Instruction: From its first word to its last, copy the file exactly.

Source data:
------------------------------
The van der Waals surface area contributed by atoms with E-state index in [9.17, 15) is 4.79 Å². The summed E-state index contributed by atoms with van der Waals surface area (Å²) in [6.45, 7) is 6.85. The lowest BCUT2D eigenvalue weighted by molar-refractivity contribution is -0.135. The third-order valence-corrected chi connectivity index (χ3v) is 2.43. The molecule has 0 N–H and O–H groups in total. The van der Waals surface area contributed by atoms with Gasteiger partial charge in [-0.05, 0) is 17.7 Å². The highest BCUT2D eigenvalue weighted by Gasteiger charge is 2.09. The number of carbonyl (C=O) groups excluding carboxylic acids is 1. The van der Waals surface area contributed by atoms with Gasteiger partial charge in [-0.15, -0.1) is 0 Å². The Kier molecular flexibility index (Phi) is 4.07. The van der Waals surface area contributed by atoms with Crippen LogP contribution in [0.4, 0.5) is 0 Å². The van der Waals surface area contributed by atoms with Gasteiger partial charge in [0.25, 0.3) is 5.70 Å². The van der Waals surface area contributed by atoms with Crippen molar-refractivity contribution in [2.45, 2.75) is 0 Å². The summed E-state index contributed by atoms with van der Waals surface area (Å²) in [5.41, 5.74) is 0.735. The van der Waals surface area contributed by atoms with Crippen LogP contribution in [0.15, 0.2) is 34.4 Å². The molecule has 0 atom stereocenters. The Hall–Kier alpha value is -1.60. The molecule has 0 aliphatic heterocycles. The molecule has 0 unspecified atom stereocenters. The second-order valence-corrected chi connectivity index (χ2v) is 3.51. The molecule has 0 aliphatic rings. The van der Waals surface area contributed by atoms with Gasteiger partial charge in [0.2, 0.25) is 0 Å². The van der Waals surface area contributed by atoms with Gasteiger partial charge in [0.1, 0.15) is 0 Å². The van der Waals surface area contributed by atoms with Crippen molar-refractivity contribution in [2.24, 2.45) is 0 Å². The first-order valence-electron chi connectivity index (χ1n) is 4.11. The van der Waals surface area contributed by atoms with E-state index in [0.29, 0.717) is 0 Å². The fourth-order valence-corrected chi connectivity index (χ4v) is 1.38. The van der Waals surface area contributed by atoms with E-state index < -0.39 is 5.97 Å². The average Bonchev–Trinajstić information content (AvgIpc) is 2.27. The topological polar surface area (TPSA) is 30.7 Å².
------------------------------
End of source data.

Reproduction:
The van der Waals surface area contributed by atoms with E-state index in [9.17, 15) is 4.79 Å². The summed E-state index contributed by atoms with van der Waals surface area (Å²) in [6.45, 7) is 6.85. The lowest BCUT2D eigenvalue weighted by molar-refractivity contribution is -0.135. The third-order valence-corrected chi connectivity index (χ3v) is 2.43. The molecule has 0 N–H and O–H groups in total. The van der Waals surface area contributed by atoms with Gasteiger partial charge in [-0.05, 0) is 17.7 Å². The highest BCUT2D eigenvalue weighted by Gasteiger charge is 2.09. The number of carbonyl (C=O) groups excluding carboxylic acids is 1. The van der Waals surface area contributed by atoms with Gasteiger partial charge in [-0.15, -0.1) is 0 Å². The Kier molecular flexibility index (Phi) is 4.07. The van der Waals surface area contributed by atoms with Crippen LogP contribution in [0.4, 0.5) is 0 Å². The van der Waals surface area contributed by atoms with Gasteiger partial charge in [0.25, 0.3) is 5.70 Å². The van der Waals surface area contributed by atoms with Crippen molar-refractivity contribution in [2.45, 2.75) is 0 Å². The summed E-state index contributed by atoms with van der Waals surface area (Å²) in [5.41, 5.74) is 0.735. The van der Waals surface area contributed by atoms with Crippen LogP contribution in [0.15, 0.2) is 34.4 Å². The molecule has 0 atom stereocenters. The Hall–Kier alpha value is -1.60. The molecule has 0 aliphatic heterocycles. The molecule has 0 unspecified atom stereocenters. The second-order valence-corrected chi connectivity index (χ2v) is 3.51. The molecule has 0 aliphatic rings. The van der Waals surface area contributed by atoms with Gasteiger partial charge in [0.2, 0.25) is 0 Å². The van der Waals surface area contributed by atoms with Gasteiger partial charge in [0.1, 0.15) is 0 Å². The van der Waals surface area contributed by atoms with Crippen molar-refractivity contribution in [2.24, 2.45) is 0 Å². The first-order valence-electron chi connectivity index (χ1n) is 4.11. The van der Waals surface area contributed by atoms with E-state index in [0.29, 0.717) is 0 Å². The fourth-order valence-corrected chi connectivity index (χ4v) is 1.38. The van der Waals surface area contributed by atoms with E-state index < -0.39 is 5.97 Å². The average Bonchev–Trinajstić information content (AvgIpc) is 2.27. The topological polar surface area (TPSA) is 30.7 Å².